How the Allies Won on D-DayNews Abroad
tags: books, Normandy, D Day, World War 2
Giles Milton is a writer and historian. He is the internationally bestselling author of narrative history, including Churchill’s Ministry of Ungentlemanly Warfare and Nathaniel’s Nutmeg. His books - which include White Gold, Paradise Lost and Russian Roulette - have been translated into twenty languages worldwide. Milton lives in London.
The following is an excerpt from Soldier, Sailor, Frogman, Spy, Airman, Gangster, Kill or Die: How the Allies Won D-Day.
George Lane [a Hungarian living under a pseudonym who signed up for the elite British-led X-Troop that consisted of foreign nationals whose countries had been overrun by the Nazis] viewed his life in much the same way as a professional gambler might view a game of poker: something to be played with a steady nerve, a dash of courage and a willingness to win or lose everything in the process.
His addiction to risk had driven him to join the commandos; it had also led him to volunteer for a perilous undercover mission codenamed Operation Tarbrush X. In the second week of May 1944, Lane was to smuggle himself into Nazi- occupied France using the cover of darkness to paddle ashore in a black rubber dinghy. His task was to investigate a new type of mine that the Germans were believed to be installing on the Normandy beaches.
Operation Tarbrush X was scheduled for 17 May, when a new moon promised near- total darkness. Lane selected a sapper named Roy Wooldridge to help him photograph the mines, while two officers, Sergeant Bluff and Corporal King, would remain at the shoreline with the dinghy. All four were fearless and highly trained. All four were confident of success.
The mission got off to a flying start. The men were ferried across the Channel in the motor torpedo boat and then transferred to the black rubber dinghy. They paddled themselves ashore and landed undetected at exactly 1.40 a.m. The elements were on their side. The rain was lashing down in liquid sheets and a stiff onshore squall was flinging freezing spray across the beach. For the German sentries patrolling the coast, visibility was little better than zero.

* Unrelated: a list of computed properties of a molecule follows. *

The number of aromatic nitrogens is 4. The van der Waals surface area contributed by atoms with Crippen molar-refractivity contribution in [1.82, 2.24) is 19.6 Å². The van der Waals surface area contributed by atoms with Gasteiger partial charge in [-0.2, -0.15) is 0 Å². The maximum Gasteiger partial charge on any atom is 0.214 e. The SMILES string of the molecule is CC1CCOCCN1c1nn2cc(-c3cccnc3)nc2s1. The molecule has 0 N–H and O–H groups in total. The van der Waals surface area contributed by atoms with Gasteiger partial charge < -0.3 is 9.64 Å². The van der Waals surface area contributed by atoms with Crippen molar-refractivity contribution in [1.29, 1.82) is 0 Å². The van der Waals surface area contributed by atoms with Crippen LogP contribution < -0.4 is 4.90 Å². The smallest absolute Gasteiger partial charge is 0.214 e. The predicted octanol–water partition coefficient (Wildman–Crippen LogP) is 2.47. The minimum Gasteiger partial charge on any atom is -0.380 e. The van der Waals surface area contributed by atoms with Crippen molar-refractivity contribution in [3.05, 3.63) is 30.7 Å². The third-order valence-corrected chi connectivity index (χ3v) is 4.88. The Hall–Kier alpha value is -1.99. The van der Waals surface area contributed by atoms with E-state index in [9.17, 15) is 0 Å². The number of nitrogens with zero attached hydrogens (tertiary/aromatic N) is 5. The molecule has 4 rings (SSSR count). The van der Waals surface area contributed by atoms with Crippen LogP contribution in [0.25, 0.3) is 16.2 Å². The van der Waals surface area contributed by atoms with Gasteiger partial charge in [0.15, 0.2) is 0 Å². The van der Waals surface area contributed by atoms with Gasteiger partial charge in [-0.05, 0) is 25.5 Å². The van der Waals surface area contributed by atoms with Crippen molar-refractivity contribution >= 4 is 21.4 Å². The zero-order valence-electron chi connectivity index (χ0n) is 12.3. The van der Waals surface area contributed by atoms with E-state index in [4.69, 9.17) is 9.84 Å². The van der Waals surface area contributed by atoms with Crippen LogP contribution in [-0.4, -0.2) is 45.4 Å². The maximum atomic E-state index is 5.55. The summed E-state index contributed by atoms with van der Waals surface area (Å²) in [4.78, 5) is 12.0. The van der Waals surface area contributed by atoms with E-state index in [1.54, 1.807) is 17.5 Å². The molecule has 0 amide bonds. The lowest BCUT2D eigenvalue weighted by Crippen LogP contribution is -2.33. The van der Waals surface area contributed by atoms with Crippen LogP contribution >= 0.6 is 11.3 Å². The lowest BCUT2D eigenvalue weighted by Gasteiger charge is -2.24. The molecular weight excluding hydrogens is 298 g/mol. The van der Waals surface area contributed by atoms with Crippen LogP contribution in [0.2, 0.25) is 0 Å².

The four commandos now separated, as planned. Bluff and King remained with the dinghy, while Lane and Wooldridge crawled up the wet sand. They found the newly installed mines just a few hundred yards along the beach and Lane pulled out his infrared camera. But as he snapped his first photograph, the camera emitted a sharp flash. The reaction was immediate. ‘A challenging shout in German rang out and within about ten seconds it was followed by a scream which sounded as if somebody had been knifed.’ Soon after, three gunshots ricocheted across the beach.
It was the signal for a firework display unlike any other. The Germans triggered starshells and Very lights (two different types of flare) to illuminate the entire stretch of beach and then began firing wildly into the driving rain, unable to determine where the intruders were hiding.
Lane and Wooldridge scraped themselves deeper into the sand as they tried to avoid the bullets, but they remained desperately exposed and found themselves caught in a ferocious gun battle. Two enemy patrols had opened fire and it soon became apparent that they were shooting at each other. ‘We might have laughed,’ noted Lane after the incident, ‘if we had felt a bit safer.’